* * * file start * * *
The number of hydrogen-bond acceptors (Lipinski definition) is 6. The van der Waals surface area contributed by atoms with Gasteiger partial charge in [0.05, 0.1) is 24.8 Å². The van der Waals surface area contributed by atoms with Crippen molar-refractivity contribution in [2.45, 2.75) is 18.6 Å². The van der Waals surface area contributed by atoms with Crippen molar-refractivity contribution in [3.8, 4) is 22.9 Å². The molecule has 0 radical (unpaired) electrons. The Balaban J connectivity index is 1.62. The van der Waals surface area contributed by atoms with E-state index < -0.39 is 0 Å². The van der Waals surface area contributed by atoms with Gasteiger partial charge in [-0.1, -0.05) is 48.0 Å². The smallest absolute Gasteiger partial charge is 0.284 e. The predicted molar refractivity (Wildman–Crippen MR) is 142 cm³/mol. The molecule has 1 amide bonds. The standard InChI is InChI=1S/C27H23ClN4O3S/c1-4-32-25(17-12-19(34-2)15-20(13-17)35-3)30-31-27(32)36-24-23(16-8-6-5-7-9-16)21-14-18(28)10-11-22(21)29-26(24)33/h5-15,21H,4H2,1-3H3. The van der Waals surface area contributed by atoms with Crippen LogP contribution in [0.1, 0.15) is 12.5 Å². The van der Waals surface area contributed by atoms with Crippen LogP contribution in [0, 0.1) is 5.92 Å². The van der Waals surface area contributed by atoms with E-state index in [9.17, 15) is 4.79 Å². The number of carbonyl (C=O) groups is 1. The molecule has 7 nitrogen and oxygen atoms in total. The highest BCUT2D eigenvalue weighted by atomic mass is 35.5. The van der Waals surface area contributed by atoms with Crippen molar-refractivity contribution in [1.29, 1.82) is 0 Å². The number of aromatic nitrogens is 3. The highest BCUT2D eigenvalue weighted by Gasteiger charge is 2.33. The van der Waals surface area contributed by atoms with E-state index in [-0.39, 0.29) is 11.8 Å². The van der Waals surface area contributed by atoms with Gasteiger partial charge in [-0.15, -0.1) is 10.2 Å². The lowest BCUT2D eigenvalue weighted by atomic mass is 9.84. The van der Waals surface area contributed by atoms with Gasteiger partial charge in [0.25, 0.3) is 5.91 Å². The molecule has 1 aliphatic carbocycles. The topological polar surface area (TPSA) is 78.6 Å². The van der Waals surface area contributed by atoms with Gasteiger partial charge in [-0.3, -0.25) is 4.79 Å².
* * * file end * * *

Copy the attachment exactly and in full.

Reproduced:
The number of hydrogen-bond acceptors (Lipinski definition) is 6. The van der Waals surface area contributed by atoms with Gasteiger partial charge in [0.05, 0.1) is 24.8 Å². The van der Waals surface area contributed by atoms with Crippen molar-refractivity contribution in [2.45, 2.75) is 18.6 Å². The van der Waals surface area contributed by atoms with Crippen molar-refractivity contribution in [3.8, 4) is 22.9 Å². The molecule has 0 radical (unpaired) electrons. The Balaban J connectivity index is 1.62. The van der Waals surface area contributed by atoms with E-state index < -0.39 is 0 Å². The van der Waals surface area contributed by atoms with Gasteiger partial charge in [-0.1, -0.05) is 48.0 Å². The smallest absolute Gasteiger partial charge is 0.284 e. The predicted molar refractivity (Wildman–Crippen MR) is 142 cm³/mol. The molecule has 1 amide bonds. The standard InChI is InChI=1S/C27H23ClN4O3S/c1-4-32-25(17-12-19(34-2)15-20(13-17)35-3)30-31-27(32)36-24-23(16-8-6-5-7-9-16)21-14-18(28)10-11-22(21)29-26(24)33/h5-15,21H,4H2,1-3H3. The van der Waals surface area contributed by atoms with Crippen LogP contribution in [0.1, 0.15) is 12.5 Å². The van der Waals surface area contributed by atoms with Crippen LogP contribution in [0, 0.1) is 5.92 Å². The van der Waals surface area contributed by atoms with E-state index in [9.17, 15) is 4.79 Å². The number of carbonyl (C=O) groups is 1. The molecule has 7 nitrogen and oxygen atoms in total. The highest BCUT2D eigenvalue weighted by atomic mass is 35.5. The van der Waals surface area contributed by atoms with Crippen molar-refractivity contribution in [1.29, 1.82) is 0 Å². The number of aromatic nitrogens is 3. The highest BCUT2D eigenvalue weighted by Gasteiger charge is 2.33. The van der Waals surface area contributed by atoms with E-state index in [-0.39, 0.29) is 11.8 Å². The van der Waals surface area contributed by atoms with Gasteiger partial charge in [-0.15, -0.1) is 10.2 Å². The lowest BCUT2D eigenvalue weighted by atomic mass is 9.84. The van der Waals surface area contributed by atoms with Gasteiger partial charge in [0.25, 0.3) is 5.91 Å². The molecule has 1 aliphatic carbocycles. The topological polar surface area (TPSA) is 78.6 Å². The van der Waals surface area contributed by atoms with Gasteiger partial charge in [-0.3, -0.25) is 4.79 Å².